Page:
Tuesday, October 6, 2009

CSI: Phentex

“Hailstone” Afgan from Phentex Decoration 2000, 1972.

In the 1970s, young women were warned not to wander through autumnal woodlands by themselves. Of course, they were never told the real reason why. For decades, Phentex Inc. hid the true nature of their non-fading and stain resistant yarns. But after months of stouthearted sleuthing, I’ve finally uncovered this photographic proof of Phentex’s dark side.

You see, Phentex only manages to keep its colours from fading by hibernating during the winter months. Accordingly, every autumn, Phentex is driven by an overwhelming compulsion to stock up on as many calories as it can. Unlike other woodland predators, however, Phentex is a sophisticated tool user, and often uses furniture to lure unsuspecting prey into its fatal embrace.

In the photo above, a young woman is desperately trying to resist the hypnotic gaze of Phentex’s beady red and white eyes. “You’re tired after your long walk,” Phentex insidiously whispers in her mind. “Why not rest awhile on this convenient and in no way suspicious brass bed in the middle of the forest.” If she’s foolish enough to lie down, Phentex’s stain resistant yarn will rapidly shed any incriminating evidence of her gory end.

What? No, this scenario wasn’t dreamt up by someone who has an unhealthy obsession with Phentex and who was also traumatized by Hinterland’s Who’s Who as a child! I didn’t want to include the next piece of evidence, out of concern for this blog’s more sensitive readers, but your baseless accusations have forced my hand! Now, if you dare, look upon the terrible sight of Phentex after it’s made a brutal kill.

 
For more information on Phentex, contact the Canadian Wildlife Service, in Ottawa.

For the complete pattern (and more snark!):

“Hailstone” Afgan
Hailstone? I guess the two white circles could be gigantic hailstones. The red squares could be blood stains from all of the skulls these apocalyptic hailstones cracked open. And I suppose you’d then want to lay out these bloody hailstones on a geometric grid as you’d need DNA testing to identify the badly pummeled corpses. There, the name “Hailstone” Afgan now makes perfect sense!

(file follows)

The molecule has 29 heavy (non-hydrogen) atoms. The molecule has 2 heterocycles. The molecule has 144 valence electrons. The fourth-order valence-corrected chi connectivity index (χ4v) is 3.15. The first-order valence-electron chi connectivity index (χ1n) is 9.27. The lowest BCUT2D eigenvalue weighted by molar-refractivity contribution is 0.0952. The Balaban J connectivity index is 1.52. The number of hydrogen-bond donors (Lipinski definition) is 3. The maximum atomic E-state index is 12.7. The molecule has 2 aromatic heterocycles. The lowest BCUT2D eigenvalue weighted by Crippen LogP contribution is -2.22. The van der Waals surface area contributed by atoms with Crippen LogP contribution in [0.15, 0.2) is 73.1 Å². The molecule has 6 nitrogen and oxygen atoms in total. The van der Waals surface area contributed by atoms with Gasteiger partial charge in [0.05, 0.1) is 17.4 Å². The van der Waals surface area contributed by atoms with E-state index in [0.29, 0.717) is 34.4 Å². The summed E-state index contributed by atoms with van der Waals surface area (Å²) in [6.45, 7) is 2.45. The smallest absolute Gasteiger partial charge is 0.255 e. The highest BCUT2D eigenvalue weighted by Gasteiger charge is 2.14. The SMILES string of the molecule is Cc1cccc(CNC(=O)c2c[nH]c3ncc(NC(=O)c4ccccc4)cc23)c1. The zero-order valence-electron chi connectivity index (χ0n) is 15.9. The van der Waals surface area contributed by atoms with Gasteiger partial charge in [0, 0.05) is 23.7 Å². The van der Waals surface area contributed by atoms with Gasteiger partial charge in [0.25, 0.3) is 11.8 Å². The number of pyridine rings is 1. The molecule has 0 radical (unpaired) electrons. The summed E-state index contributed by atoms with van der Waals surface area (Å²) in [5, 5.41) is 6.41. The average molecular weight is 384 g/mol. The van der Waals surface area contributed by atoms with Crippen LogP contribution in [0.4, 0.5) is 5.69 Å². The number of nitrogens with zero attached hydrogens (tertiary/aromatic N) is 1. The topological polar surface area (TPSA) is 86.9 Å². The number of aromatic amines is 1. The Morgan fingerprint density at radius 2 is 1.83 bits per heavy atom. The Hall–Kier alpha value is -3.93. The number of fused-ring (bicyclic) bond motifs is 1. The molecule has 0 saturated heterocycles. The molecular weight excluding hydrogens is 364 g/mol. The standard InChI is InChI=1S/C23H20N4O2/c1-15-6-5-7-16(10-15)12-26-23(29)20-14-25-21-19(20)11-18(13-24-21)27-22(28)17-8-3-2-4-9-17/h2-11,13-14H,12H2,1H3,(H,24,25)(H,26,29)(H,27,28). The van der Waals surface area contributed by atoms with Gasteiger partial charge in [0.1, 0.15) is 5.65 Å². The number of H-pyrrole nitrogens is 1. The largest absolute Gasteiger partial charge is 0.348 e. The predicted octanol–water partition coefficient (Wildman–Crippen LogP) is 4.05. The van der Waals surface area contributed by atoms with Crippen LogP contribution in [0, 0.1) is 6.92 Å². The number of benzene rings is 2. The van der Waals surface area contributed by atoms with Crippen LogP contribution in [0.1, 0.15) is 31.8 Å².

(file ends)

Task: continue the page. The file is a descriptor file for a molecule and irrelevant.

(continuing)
And yes, that’s Afgan. When making an afghan out of Phentex the h is both silent and invisible.
Size: 81” X 72”.

Material: Phentex 3 ply – red 15 balls white 14 balls navy 6 balls

Crochet: No. 3. American no 10.
Just because Phentex is less popular now than in the 1970s, don’t mistakenly believe you’re safe. Phentex is still a vicious killer.
Stitches: s.c.—d.c.—h.d.c.

Row 1—Ch. 4, close by a sl. st.
Row 2—(white)—16 d.c. in the same space.
Row 3—(red)—*3 d.c. in same st., 3 d.c. in next 3 sts. * (4 times)
Row 4—*3 d.c. in same st. (in the center d.c. of prec. row) 5 d.c. in next 5 d.c.* (4ts)
Note how desperately these instructions huddle together in fear, not allowing any spaces between the dashes or rows. The second instruction to repeat 4 times was so terrified of ending up on a separate line that it collapsed hysterically into ‘4ts’. It was never the same again.
Row 5—*3 d.c. in same st., 7 d.c. in next 7 d.c. * (4 times)
Row 6—(white) *3 d.c. in same st., 2 d.c. in next 2 d.c., 1 h.d.c. in next st., 3 s.c. in next 3 sts., 1 h.d.c., 3 d.c. *
Now, it’s true that one brave Canadian soul has harnessed Phentex’s killer instincts for beneficial purposes. Well, beneficial unless you’re a fish.
Row 7—*3 d.c. in same st., 3 d.c. in next 3 d.c., 1 d.c., 3 s.c., 1 h.d.c., 3 d.c. *
Row 8—(red) *3 d.c. in same st., 3 d.c., 1 h.d.c., 5 s.c., 1 h.d.c., 3 d.c. *
Row 9—(red)/ 3 d.c. in the same stitch 2 d.c.—2 tr.c. 7 s.c.—2 tr.c.—2 d.c. *
Still, Handmade by Mother recommends leaving such risky endeavors to professional Phentex wranglers. After all, even professional pattern editors can get so rattled by Phentex’s deadliness that typos, such as the above “/”, are given free range and commas are dropped willy-nilly.
Row 10—(white)* 3 d.c. in the same stitch 3 d.c.2 tr.c., 7 s.c., 2 tr.c., 3 d.c. *
Row 11—(navy) Make one row of s.c. all around making 3 s.c. at the angles.
Assemble squares by one row of s.c. navy placing 9 scares long and 8 squares large.
If you are foolhardy enough to crochet this “Blood-Soaked Hailstones of the Apocalypse Ready for DNA Testing” Afgan, at least take the precaution of wearing appropriate protective gear.

Click here for the printable pattern.

2 comments:

  1. Thanks Sharon!

    It's fun to do even when I post about my evil nemesis, Phentex.

    ReplyDelete